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NEWS | Feb. 20, 2024

Royal Australian Navy personnel receive training at the home of the U.S. Submarine Force

By U.S. Naval Submarine School Public Affairs and AUKUS Integration and Acquisition Program Office

NEW LONDON, Conn. — Three Royal Australian Navy (RAN) officers began the U.S. Navy’s Submarine Officer Basic Course (SOBC), known commonly as “Submarine School,” where they will learn to tactically employ nuclear-powered submarines (SSNs). This represents another step forward for the trilateral AUKUS (Australia, United Kingdom, United States) AUKUS) Pillar I Optimal Pathway for Australia to acquire a conventionally armed, nuclear-powered SSN fleet.

“Over the next two months, these sailors will learn the responsibilities of leading an advanced SSN crew as a division officer, including safety, damage control, and seamanship,” said Capt. Matthew Fanning, Commanding Officer, Naval Submarine School. “These sailors have already qualified aboard Australia’s Collins class diesel-electric submarines and have proven their aptitude for nuclear power, so I have no doubt they will excel here as well.”

Located on Naval Submarine Base (NSB) New London, SOBC is the last step in the U.S. Navy’s submarine training pipeline, graduating over a thousand officers every year. Prospective graduates must first pass Naval Nuclear Power School (NNPS), followed by the Nuclear Power Training Unit (NPTU), commonly known as “Prototype,” before attending SOBC. After SOBC, graduates are assigned to submarines for their first sea tour during which they are trained and tested on the ship’s systems and in various roles before earning their “Dolphins,” a badge signifying their qualification as a submariner. Australian SOBC graduates will only be assigned to SSNs.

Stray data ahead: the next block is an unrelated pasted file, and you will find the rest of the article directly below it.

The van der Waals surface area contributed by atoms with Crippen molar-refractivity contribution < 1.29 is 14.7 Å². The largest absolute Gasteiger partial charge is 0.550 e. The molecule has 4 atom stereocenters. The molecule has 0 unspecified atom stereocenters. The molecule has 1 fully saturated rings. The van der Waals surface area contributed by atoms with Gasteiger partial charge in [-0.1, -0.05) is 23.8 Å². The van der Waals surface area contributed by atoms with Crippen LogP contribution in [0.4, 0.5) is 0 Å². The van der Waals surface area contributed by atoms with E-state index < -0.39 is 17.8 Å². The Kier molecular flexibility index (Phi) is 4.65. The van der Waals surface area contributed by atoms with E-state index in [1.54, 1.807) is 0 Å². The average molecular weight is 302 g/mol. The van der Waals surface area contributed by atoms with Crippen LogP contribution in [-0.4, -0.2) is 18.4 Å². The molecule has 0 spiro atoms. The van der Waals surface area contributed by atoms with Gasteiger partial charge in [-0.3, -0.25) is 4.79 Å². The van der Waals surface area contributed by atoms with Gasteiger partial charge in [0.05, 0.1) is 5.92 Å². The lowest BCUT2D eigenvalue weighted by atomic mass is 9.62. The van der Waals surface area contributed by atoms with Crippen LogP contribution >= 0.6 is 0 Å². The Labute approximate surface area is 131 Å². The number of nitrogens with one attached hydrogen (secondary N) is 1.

“The RAN sailors entering SOBC will be the future leaders of Australia’s sovereign SSN fleet,” said Rear Adm. Lincoln Reifsteck, the U.S. Navy’s AUKUS Integration and Acquisition (I&A) Program Manager. “Their time in New London will bridge the vast operational gap between the highly-capable Collins class SSKs and American SSNs and prepare them to operate and eventually command Australia’s conventionally armed nuclear-powered attack submarines.”

Multiple RAN personnel are expected to enter SOBC this year.

“Seven months ago these officers started their path toward serving aboard an SSN. Now, they are not just one step closer to that goal, but also only a step away from that goal,” said Royal Australian Navy Commodore Bradley Francis, Australian Program Lead AUKUS I&A office. “They have made impressive progress over the course of their training, and their continued advancement is another tangible sign of our shared commitment to the AUKUS partnership.”

The AUKUS partnership is a strategic endeavor that will uplift the industrial bases of the three partners, and promote a safe, free, and open Indo-Pacific, ensuring an international, rules-based order is upheld in the region. Australia will acquire conventionally armed SSNs for the Royal Australian Navy under AUKUS Pillar One. The AUKUS I&A Program Office is responsible for executing the trilateral partnership to deliver conventionally armed, nuclear-powered attack submarines to the RAN at the earliest possible date while setting the highest nuclear stewardship standards and continuing to maintain the highest nonproliferation standard.